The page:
Prefabricated homes in the Philippines remain a novel concept, despite being a common home construction method in other countries.
By 2020, however, the Batulao Artscapes in Tagaytay, Cavite, will be one of the first housing developments to feature modular properties. A majority of the 6,000 homes in the 346-acre community will comprise prefab homes.
In simple terms, the construction of modular homes happens in factories before being delivered to the location. This differs from the conventional method of building houses, where several people work on-site to erect houses from the ground.
It may sound fancy, but prices remain reasonable at the same time. The cheapest model costs P2.5 million. Homes that are priced less than P3 million fall under the low-cost range, according to the Housing and Urban Development Coordinating Council. If you still prefer the traditionally built homes, there are many other affordably priced projects in Cavite such as Lancaster New City. A review online already provides you basic information from designs to sample floor plans.
Aside from affordability, prefab homes take a shorter amount of time for completion, hence a faster turnover. This could be a solution to a housing deficit in the country, according to Ryan Tan, Organization of Socialized Housing Developers of the Philippines former president.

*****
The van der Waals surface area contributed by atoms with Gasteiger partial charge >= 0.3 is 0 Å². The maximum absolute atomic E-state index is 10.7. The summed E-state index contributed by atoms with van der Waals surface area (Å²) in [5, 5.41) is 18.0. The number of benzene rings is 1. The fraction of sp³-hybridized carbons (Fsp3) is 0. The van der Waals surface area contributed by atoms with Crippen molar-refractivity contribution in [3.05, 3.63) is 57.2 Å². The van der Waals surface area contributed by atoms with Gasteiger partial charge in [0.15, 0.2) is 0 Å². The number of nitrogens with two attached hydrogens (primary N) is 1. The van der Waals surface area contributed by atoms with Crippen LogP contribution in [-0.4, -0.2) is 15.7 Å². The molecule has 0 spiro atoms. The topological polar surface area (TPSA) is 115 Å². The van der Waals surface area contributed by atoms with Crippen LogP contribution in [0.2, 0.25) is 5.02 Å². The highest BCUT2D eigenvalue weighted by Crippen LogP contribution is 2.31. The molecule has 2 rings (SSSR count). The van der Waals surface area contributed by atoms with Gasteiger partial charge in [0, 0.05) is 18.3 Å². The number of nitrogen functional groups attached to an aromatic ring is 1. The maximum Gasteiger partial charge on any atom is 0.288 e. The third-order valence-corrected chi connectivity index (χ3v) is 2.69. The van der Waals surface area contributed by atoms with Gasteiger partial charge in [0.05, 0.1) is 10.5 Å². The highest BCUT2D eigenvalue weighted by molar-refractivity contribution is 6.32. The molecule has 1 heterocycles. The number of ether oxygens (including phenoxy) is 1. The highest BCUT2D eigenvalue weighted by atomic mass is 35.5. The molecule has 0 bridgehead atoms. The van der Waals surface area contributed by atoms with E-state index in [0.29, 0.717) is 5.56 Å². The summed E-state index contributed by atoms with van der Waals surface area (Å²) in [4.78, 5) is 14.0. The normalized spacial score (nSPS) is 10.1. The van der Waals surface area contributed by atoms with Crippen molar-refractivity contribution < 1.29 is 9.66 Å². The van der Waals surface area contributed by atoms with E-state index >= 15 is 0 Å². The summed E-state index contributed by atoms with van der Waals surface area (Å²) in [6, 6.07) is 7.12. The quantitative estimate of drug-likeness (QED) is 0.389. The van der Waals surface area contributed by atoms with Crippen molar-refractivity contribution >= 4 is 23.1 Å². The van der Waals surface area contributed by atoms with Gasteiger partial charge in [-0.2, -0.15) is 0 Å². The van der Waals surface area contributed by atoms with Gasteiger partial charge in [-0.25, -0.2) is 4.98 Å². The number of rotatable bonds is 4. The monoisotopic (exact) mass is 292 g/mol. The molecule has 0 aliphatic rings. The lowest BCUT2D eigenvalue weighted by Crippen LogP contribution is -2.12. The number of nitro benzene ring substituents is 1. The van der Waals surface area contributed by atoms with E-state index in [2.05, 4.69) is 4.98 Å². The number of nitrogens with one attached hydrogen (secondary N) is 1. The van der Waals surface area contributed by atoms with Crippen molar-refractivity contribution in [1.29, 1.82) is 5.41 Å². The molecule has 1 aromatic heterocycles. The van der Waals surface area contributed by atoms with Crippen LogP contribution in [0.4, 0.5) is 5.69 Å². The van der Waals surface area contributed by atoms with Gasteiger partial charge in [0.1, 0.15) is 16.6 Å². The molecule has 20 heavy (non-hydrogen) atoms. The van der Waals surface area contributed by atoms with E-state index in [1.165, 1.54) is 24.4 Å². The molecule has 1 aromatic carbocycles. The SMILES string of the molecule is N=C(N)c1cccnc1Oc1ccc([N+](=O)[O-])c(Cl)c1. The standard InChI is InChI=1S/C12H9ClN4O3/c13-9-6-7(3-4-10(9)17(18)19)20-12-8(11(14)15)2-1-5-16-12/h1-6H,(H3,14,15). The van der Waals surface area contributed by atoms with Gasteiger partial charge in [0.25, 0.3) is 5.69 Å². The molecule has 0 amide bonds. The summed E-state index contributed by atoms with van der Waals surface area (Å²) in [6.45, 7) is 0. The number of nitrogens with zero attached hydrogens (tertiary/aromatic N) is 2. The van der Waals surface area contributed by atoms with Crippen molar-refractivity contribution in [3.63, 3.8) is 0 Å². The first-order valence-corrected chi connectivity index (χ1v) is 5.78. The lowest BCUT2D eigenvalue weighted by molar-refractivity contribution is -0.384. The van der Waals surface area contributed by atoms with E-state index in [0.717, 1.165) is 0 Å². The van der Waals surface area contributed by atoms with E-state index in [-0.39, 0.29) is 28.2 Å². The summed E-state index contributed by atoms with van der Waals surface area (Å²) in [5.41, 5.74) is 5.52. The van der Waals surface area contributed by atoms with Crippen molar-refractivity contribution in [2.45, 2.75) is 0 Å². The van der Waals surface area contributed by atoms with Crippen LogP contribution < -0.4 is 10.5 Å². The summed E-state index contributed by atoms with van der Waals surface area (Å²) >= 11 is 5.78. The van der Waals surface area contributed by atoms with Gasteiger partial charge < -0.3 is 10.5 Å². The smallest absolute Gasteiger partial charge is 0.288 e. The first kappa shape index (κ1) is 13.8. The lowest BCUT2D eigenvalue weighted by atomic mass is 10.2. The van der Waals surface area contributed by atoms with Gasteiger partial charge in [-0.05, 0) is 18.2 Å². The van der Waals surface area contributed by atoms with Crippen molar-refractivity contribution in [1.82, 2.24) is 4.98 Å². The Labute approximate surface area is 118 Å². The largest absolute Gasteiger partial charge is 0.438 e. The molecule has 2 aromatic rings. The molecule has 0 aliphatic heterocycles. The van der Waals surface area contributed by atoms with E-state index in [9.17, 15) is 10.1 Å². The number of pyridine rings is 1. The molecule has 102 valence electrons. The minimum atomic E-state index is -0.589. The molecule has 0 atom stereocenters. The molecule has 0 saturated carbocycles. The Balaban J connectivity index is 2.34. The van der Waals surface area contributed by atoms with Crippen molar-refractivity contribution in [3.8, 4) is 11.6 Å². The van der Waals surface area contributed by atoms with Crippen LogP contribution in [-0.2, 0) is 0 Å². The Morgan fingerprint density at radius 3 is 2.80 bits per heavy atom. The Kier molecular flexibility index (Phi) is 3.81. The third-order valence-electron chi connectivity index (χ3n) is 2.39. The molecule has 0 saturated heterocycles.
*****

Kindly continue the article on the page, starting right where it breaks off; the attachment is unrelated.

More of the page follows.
Tan believes that the government should increase its budget for low-cost housing, or else the country’s housing backlog would reach almost 7.7 million by 2022. Population growth serves as one factor for the looming deficit, as the pace of home construction has failed to keep up with more Filipinos.
Prefab homes could be a solution to a likely shortage of affordable homes in the country. Even so, the government needs to set aside more funds for traditionally constructed homes, especially in cities and provinces where off-site construction may not be an option.